I waited a long time to read this. Read all the hype and didn't want to be disappointed. I have been reading a long time and it is rare that I can't put a book down. This book gripped me chapter by chapter and I felt that I was watching at a window this story unfold. Definitely take the time to read
it is worth it.

Jun 08, 2013
  • JimLoter rated this: 4.5 stars out of 5.

I thoroughly enjoyed this jazz-era tale of the most significant year in Katey Kontent's life as she strives to rise above her humble origins in New York City while avoiding being beholden to anyone - or, as she puts it, trapped under anyone's thumb.

Fundamentally, the novel is about the challenges attaining success while remaining authentic and true to one's principles. George Washington's 110 "Rules of Civility & Decent Behavior in Company and Conversation" serves as either a blueprint for those seeking to construct a true civil life or a script for those merely want to act one out - and Katey learns it's difficult to tell the difference.

Many other reviewers have noted the hints toward Fitzgerald with Tinker serving as a sort of Gatsby-esque presence, and they have justly complimented the prose, atmosphere, dialog, and characterizations - all of which are smart and well-crafted.

Mar 16, 2013
  • mercyme57 rated this: 4 stars out of 5.

How would George Washington behave in New York society in the 1930s? The ladies and gentlemen of post-Depression-Era New York have had to reinvent the old rules of order in Amor Towles’ Rules of Civility. The women are experimenting with new freedoms where they don’t want to figure out how to marry the man with the power and money—they want to be him.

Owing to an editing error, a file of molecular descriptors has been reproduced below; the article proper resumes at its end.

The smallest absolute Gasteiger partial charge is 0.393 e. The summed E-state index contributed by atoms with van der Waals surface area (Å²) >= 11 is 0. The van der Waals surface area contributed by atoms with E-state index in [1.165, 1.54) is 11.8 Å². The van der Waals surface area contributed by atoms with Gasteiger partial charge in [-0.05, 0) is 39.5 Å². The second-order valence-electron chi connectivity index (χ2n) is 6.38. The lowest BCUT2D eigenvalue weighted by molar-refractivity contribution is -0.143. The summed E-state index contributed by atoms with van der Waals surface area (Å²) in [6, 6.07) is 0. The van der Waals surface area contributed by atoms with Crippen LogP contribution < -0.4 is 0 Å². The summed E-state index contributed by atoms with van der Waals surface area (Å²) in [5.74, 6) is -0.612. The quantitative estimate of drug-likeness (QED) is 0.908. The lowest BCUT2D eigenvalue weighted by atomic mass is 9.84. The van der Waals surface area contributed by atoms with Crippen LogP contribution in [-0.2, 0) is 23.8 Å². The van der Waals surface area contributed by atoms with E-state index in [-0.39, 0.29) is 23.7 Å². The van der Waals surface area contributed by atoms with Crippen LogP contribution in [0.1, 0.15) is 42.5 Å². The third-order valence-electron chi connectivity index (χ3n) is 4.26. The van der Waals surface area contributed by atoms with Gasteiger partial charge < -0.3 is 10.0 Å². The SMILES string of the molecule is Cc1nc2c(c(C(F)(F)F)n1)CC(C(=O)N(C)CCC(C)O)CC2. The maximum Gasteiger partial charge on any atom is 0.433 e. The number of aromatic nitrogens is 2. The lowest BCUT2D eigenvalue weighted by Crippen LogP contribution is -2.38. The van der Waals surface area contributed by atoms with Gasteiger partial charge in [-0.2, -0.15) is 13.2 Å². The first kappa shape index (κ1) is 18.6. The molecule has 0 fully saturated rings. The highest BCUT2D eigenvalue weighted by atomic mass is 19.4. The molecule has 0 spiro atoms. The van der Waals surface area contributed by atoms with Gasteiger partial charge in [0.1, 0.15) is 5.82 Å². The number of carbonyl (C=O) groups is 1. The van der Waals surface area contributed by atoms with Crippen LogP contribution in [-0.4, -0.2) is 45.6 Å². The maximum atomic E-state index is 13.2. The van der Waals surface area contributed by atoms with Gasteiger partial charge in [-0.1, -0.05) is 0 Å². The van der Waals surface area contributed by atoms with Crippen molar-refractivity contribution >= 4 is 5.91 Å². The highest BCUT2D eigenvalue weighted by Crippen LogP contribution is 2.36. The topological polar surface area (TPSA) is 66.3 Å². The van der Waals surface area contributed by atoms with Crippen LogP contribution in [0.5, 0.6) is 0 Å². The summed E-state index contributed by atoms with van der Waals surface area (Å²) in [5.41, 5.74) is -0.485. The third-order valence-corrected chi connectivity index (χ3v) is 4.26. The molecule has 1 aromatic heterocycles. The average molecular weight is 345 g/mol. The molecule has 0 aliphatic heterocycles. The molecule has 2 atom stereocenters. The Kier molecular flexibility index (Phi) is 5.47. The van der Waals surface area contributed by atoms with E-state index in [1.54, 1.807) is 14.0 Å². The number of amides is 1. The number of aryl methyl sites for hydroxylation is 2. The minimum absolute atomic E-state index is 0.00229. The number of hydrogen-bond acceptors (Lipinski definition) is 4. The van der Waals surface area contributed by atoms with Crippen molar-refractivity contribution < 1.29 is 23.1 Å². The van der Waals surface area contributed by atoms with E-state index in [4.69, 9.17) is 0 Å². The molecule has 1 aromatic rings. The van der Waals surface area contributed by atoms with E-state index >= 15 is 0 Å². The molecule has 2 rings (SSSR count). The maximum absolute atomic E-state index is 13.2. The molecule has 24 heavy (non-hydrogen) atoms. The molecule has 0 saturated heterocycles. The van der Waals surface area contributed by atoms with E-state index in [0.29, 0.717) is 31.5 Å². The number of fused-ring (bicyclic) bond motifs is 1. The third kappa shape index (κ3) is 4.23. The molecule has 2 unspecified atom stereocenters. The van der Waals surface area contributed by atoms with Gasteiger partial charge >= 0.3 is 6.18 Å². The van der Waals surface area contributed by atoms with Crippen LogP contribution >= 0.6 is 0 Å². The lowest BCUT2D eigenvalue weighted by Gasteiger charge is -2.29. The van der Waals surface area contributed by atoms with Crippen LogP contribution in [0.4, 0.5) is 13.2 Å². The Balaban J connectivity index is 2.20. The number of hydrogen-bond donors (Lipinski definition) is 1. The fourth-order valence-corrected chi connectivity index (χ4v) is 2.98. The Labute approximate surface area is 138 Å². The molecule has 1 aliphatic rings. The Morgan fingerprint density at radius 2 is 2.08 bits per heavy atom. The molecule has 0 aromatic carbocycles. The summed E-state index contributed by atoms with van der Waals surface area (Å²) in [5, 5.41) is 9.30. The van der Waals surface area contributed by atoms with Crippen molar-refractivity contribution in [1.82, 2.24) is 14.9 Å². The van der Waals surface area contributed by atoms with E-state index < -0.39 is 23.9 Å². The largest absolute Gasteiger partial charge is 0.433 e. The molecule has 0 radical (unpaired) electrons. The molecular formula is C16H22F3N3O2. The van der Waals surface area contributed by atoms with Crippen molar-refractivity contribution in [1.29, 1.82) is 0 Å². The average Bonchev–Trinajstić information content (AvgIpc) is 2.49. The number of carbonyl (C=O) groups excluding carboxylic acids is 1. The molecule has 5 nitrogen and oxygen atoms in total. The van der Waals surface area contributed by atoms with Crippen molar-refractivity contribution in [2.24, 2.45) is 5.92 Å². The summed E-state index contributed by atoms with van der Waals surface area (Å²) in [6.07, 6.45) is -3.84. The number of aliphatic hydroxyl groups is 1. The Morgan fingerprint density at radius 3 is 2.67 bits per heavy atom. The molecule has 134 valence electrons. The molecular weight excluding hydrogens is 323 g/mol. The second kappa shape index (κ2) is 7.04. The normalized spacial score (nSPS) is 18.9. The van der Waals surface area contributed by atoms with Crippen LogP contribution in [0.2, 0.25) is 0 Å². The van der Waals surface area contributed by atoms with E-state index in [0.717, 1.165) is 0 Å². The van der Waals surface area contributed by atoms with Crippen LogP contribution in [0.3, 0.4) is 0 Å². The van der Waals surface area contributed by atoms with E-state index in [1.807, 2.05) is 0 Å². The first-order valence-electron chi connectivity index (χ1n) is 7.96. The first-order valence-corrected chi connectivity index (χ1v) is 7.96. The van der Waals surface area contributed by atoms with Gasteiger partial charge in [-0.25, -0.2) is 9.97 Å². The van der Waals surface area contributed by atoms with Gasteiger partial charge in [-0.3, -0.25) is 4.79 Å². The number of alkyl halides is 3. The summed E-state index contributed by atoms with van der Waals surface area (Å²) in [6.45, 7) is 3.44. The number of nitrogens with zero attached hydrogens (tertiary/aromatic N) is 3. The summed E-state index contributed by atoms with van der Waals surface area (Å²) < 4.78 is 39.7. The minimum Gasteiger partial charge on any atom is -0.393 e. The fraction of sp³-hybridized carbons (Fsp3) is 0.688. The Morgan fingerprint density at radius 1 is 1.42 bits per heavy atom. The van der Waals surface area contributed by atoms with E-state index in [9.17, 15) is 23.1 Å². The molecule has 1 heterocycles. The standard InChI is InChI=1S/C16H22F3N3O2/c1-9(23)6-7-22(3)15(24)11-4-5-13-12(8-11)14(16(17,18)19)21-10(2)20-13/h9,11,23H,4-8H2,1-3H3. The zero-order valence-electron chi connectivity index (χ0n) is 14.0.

In this story, partly a Sex in the City romp, Katey Kontent, daughter of Russian immigrants, and her friend Eve Ross, who is trying to escape her Midwestern small city blues, make a brand new start of it on New Year’s Eve 1937 in the greatest city in the world. They meet banker Tinker Grey that night. They think he is the “King of the heap/top of the list,” and he has a well-studied copy of Young George Washington’s 110 Rules of Civility & Decent Behaviour in Company and Conversation to guide him. The three form a friendship/love triangle, but Tinker’s secrets will test their loyalty. Katey and Eve are not afraid to meet their futures, but Tinker is stuck in the past.

This is Katey’s coming-of-age story as she has one foot in the door of Condé Nast for her professional life and the other in the Knickerbocker Club for her social life. She remakes herself from Katya to Katey in the city where alterations like that can happen. Author Amor Towles has a New York turn of phrase and captures the New York state of mind of the 1930s.

In 1966, walking through an exhibit of Walker Evans’ photographs of subway riders in New York City in the 1930s and seeing two pictures of Tinker Grey reminds Katey of her annus mirabilis: the one year in your life where you are presented with choices that will alter your path in life and your character—and that the choices did not come without a price. In one picture Tinker looks prosperous in the other he is smiling but thin and dirty. Her husband comments on the order of the two photographs, wondering, “Rags to riches or riches to rags?"

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app06 Version gurli Last updated 2014/12/09 10:52